If the state of Alabama presented a plan to reduce the rate of former inmates returning to prison, would you invest in it for a return pending the state's success? As an investor, you would have an incentive to demand the best plan possible oversee the state's implementation. If the state were to fail, you would receive nothing.
That setup is how a social impact bond works. A social impact bond is defined as "a set of contracts, the basis of which is an agreement by government to pay investors for an improvement in a specific social outcome once it has been achieved." The policy has also been called a "pay for success" bond.
Governments have started using social impact bonds to address their prison populations.
A Peterborough, England, prison and the UK Ministry of Justice received £5 million from investors in 2010 that would pay out up to £7 million if the government reduced recidivism by 7.5 percent or more by 2016. The initiative is on pace to reward investors, despite failing to trigger pay outs after its first of two phases.
Massachusetts has a $27 million social impact bond for reducing recidivism among juveniles in three communities. The commonwealth's plan hinges on a nonprofit that educates and trains ex-offenders. A nonprofit advisory firm arranged funding and is responsible for oversight over the bond's seven-year lifespan.
New York City created a similar social impact bond in 2012. Investment firm Goldman Sachs has invested in both projects.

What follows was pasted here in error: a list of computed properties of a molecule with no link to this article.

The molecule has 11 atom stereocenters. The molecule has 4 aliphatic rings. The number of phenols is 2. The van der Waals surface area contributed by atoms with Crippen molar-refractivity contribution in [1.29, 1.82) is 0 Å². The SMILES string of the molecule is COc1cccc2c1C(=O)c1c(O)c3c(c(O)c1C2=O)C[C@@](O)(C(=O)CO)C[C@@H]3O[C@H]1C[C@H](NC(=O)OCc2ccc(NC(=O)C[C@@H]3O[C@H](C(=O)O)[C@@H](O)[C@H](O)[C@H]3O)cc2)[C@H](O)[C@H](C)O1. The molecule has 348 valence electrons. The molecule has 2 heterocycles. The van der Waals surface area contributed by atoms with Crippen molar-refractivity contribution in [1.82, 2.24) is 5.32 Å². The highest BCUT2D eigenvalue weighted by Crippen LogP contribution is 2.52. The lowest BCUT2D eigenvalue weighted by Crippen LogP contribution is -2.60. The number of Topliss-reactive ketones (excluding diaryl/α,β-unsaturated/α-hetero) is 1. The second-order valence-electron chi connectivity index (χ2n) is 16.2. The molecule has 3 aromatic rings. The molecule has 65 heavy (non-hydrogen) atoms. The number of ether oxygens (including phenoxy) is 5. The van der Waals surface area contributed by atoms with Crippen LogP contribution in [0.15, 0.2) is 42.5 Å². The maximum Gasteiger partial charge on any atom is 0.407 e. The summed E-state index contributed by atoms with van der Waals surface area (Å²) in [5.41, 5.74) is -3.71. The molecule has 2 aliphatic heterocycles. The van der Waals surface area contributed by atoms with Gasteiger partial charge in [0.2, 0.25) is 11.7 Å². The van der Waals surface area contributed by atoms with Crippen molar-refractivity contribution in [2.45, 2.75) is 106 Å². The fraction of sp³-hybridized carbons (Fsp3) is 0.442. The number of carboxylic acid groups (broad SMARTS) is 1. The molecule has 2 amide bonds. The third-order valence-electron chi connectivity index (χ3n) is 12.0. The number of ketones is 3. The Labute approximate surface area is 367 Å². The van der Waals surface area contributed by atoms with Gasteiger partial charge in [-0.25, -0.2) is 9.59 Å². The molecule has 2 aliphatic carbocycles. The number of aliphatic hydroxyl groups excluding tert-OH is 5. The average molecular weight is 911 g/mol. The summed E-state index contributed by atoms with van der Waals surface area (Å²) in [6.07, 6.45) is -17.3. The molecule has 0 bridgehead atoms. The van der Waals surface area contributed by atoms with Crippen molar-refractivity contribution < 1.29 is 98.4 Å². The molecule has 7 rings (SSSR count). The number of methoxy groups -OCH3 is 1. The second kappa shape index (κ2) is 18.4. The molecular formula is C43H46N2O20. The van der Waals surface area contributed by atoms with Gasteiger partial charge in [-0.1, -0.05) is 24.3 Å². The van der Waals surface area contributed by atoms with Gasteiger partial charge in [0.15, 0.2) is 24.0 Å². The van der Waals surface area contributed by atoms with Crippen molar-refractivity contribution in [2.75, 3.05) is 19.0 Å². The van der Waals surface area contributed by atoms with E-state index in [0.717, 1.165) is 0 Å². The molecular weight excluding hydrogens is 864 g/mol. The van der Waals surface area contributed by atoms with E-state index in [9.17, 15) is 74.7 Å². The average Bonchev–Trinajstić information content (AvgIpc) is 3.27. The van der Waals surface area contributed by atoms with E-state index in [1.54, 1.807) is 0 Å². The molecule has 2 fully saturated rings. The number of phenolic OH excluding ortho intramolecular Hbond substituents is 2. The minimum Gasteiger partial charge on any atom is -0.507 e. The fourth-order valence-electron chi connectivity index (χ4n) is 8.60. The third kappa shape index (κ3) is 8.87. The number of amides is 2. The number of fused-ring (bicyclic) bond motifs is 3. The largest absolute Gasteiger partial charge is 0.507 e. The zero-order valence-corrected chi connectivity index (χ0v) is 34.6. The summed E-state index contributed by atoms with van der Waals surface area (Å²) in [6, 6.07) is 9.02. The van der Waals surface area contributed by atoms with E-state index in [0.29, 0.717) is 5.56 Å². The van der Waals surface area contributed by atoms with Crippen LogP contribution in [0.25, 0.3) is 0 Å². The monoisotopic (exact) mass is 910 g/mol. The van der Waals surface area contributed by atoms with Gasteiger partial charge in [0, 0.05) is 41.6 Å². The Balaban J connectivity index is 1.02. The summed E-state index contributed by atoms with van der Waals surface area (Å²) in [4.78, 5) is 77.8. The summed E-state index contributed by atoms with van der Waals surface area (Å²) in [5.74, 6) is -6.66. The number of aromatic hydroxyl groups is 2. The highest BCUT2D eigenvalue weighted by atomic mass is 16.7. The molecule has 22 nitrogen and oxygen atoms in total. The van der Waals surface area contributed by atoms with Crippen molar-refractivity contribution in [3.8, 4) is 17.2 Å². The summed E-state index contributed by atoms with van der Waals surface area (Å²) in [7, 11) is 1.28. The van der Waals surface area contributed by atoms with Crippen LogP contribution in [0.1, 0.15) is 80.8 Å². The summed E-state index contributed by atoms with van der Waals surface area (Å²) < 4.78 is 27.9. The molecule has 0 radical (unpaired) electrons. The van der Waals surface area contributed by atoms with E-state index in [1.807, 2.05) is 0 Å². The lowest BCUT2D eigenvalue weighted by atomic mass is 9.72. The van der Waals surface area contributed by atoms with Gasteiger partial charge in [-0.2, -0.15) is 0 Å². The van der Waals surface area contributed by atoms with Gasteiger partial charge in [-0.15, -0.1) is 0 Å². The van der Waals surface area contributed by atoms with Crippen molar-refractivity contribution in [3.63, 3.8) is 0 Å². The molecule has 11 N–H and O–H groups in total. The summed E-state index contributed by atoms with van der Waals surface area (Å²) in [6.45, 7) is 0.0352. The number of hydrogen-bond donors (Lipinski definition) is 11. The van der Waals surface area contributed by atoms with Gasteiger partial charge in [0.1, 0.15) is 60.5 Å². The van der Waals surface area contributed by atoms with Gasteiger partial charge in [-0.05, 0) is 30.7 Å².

Challenges and Opportunities
The Rand Corporation has been studying social impact bonds and offers advice for interested governments and investors.
The first challenge is how to select outcomes for measurement. Clear metrics, such as reduced reconviction, allow the government to determine whether a SIB-funded service has been successful.
However, there is a risk that SIBs will encourage a focus on outcomes that can be most readily measured, missing others that may be important to the individuals benefiting from the services.
For this reason, outcome measures require careful consideration. They must be practical, but not incentivize service providers to focus on a single problem in isolation, potentially harming the wider provision of effective services.
A second challenge with SIBs is the time it takes for a return on investment. Many of the services with the greatest return on investment take a long time to accrue benefits.
Would This Work in Alabama?
I'm intrigued by social impact bonds, and would be even more so if the three projects discussed end up succeeding. At the least, it's something that the state should consider when tackling its overcapacity prisons during the next session.
What do you think? Would you invest in a social impact bond with Alabama? Or do you think the risks outweigh the rewards?